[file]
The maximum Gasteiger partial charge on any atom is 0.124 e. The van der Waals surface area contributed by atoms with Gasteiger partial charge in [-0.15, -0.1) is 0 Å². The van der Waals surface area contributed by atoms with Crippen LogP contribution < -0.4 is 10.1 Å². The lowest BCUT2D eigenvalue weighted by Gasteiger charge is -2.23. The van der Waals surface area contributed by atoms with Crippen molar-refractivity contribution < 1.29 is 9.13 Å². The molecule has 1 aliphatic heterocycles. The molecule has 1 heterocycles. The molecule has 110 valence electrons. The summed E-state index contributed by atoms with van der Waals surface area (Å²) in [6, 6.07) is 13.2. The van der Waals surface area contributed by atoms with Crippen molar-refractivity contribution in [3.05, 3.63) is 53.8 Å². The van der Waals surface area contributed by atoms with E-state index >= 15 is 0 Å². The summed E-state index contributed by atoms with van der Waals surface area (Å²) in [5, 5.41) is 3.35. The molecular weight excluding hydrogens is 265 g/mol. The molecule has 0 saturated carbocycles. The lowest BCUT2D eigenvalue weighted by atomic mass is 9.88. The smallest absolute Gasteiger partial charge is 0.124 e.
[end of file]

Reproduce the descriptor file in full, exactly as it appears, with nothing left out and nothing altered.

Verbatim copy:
The maximum Gasteiger partial charge on any atom is 0.124 e. The van der Waals surface area contributed by atoms with Gasteiger partial charge in [-0.15, -0.1) is 0 Å². The van der Waals surface area contributed by atoms with Crippen LogP contribution < -0.4 is 10.1 Å². The lowest BCUT2D eigenvalue weighted by Gasteiger charge is -2.23. The van der Waals surface area contributed by atoms with Crippen molar-refractivity contribution < 1.29 is 9.13 Å². The molecule has 1 aliphatic heterocycles. The molecule has 1 heterocycles. The molecule has 110 valence electrons. The summed E-state index contributed by atoms with van der Waals surface area (Å²) in [6, 6.07) is 13.2. The van der Waals surface area contributed by atoms with Crippen molar-refractivity contribution in [3.05, 3.63) is 53.8 Å². The van der Waals surface area contributed by atoms with E-state index >= 15 is 0 Å². The summed E-state index contributed by atoms with van der Waals surface area (Å²) in [5, 5.41) is 3.35. The molecular weight excluding hydrogens is 265 g/mol. The molecule has 0 saturated carbocycles. The lowest BCUT2D eigenvalue weighted by atomic mass is 9.88. The smallest absolute Gasteiger partial charge is 0.124 e.